[0118] As an example, sensor data from a first sensor may be more useful in determining therapy parameter values as compared to sensor data from a second sensor. In such an example, if the sensor data from the first sensor is accurate (e.g., high confidence level), then even if the sensor data from the second sensor is not very accurate (e.g., low confidence level), processing circuit 60 may not need to adjust the therapy parameter values. However, if the sensor data form the first sensor is not very accurate, and the sensor data from the second sensor is accurate, processing circuit 60 may substantially adjust the therapy parameter values. Accordingly, the effect of sensor data from different sensors on the therapy parameters may not all be the same.

[0119] To account for the different importance of the sensor data, processing circuit 60 may weigh the confidence levels. For example, processing circuit 60 may assign a higher weight to confidence level for the first sensor than the weight to the confidence level for the second sensor. Processing circuit 60 may then average the weighted confidence levels to determine an average weighted confidence level that processing circuit 60 uses to determine the therapy parameter values. By weighting, the confidence level of the sensor data that has greater effect on the determination of the therapy parameters may drive the determination of the therapy parameter values. In this disclosure, determining therapy parameter values based on the confidence levels includes both the example where weighting is used and the example where weighting is not used.

[0120] Processing circuit 60 may cause delivery of therapy based on the determined therapy parameter values (96). For instance, processing circuit 60 may control signal generator circuit 64 to deliver therapy based on the determined therapy parameter values. As an example, processing circuit 60 may cause signal generator circuit 64 to ramp the one or more therapy parameter values in the manner determined from the available control policies.

[0121] In this manner, the example techniques may promote ways in which to ensure the proper therapy is delivered even in instances where there is sensor data loss or dropout. For example, IMD 16 may be operating correctly and delivering therapy based on measurements from one or more sensors, but due to patient movement or adjustment or damage to a sensor, there may be dropout of the sensor data from one or more of the sensors. The example techniques may address this potential issue by implementing an algorithm of determining the confidence of the received sensor data. If there is high confidence in the received sensor data, then IMD 16 may continue operating normally. However, if there is low confidence in the received sensor data, then IMD 16 may redetermine the therapy parameter values to provide effective therapy and minimize unintended results.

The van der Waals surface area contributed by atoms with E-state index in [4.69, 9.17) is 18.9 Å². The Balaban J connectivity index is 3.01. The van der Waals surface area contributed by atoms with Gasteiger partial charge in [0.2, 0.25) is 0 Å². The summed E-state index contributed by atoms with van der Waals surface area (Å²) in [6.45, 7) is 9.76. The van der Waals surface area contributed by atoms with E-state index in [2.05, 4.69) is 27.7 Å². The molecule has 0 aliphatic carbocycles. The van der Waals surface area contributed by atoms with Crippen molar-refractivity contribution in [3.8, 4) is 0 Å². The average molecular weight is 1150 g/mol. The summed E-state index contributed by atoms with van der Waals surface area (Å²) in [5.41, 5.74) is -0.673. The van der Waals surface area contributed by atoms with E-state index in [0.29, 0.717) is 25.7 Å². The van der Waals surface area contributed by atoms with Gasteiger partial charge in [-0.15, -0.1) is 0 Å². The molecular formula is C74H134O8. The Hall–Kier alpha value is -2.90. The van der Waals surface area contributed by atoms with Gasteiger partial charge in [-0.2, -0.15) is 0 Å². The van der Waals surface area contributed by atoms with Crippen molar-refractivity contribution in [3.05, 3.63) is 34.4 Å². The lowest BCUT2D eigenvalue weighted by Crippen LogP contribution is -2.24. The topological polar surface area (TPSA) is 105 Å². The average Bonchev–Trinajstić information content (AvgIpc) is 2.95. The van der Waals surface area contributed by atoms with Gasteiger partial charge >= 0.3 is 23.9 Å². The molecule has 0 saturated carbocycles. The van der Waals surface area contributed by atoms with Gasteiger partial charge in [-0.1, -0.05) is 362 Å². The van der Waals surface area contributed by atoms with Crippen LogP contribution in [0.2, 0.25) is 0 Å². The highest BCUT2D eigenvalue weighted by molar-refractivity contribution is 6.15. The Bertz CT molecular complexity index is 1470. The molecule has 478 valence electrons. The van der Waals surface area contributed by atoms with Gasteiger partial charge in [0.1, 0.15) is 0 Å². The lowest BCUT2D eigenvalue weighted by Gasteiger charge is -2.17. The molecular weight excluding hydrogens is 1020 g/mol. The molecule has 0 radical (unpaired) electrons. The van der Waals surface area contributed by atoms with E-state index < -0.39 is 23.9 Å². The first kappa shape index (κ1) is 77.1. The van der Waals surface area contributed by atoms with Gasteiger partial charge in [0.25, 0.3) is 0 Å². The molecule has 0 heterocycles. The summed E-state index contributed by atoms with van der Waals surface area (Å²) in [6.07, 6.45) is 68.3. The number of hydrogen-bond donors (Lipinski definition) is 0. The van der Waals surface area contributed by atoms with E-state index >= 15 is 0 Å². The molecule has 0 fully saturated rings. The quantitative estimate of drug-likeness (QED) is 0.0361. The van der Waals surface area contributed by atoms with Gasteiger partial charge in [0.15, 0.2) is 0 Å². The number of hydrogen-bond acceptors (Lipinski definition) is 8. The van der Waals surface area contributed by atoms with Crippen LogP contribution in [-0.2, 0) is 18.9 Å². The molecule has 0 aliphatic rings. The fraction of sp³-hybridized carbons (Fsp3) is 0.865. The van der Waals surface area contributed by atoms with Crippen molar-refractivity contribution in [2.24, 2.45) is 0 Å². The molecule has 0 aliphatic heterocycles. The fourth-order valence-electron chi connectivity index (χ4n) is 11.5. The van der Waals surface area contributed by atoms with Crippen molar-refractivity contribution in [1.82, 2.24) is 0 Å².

[0122] FIG. 5 is a functional block diagram illustrating components of an example external device 14. External device 14 may operate as a patient programmer or clinician programmer configured to permit a user to program and/or control therapy parameter values of IMD 16. External device 14 includes processing circuit 98, memory 100, telemetry circuit 102, user interface 104, and power source 106. Processing circuit 98 controls user interface 104 and telemetry circuit 102, and stores and retrieves information and instructions to and from memory 100. Device 14 may be configured for use as a clinician programmer or a patient programmer. Processing circuit 98 may comprise any combination of one or more processors including one or more microprocessors, DSPs, ASICs, FPGAs, or other equivalent integrated or discrete logic circuitry. Accordingly, processing circuit 98 may include any suitable structure, whether in hardware, software, firmware, or any combination thereof, to perform the functions ascribed herein to processing circuit 98.

[0123] A user, such as a clinician or patient 12, may interact with device 14 through user interface 104. User interface 104 includes a display (not shown), such as a LCD or LED display or other type of screen, with which processing circuit 98 may present information related to the therapy. In addition, user interface 104 may include an input mechanism to receive input from the user. The input mechanisms may include, for example, buttons, a keypad (e.g., an alphanumeric keypad), a peripheral pointing device or another input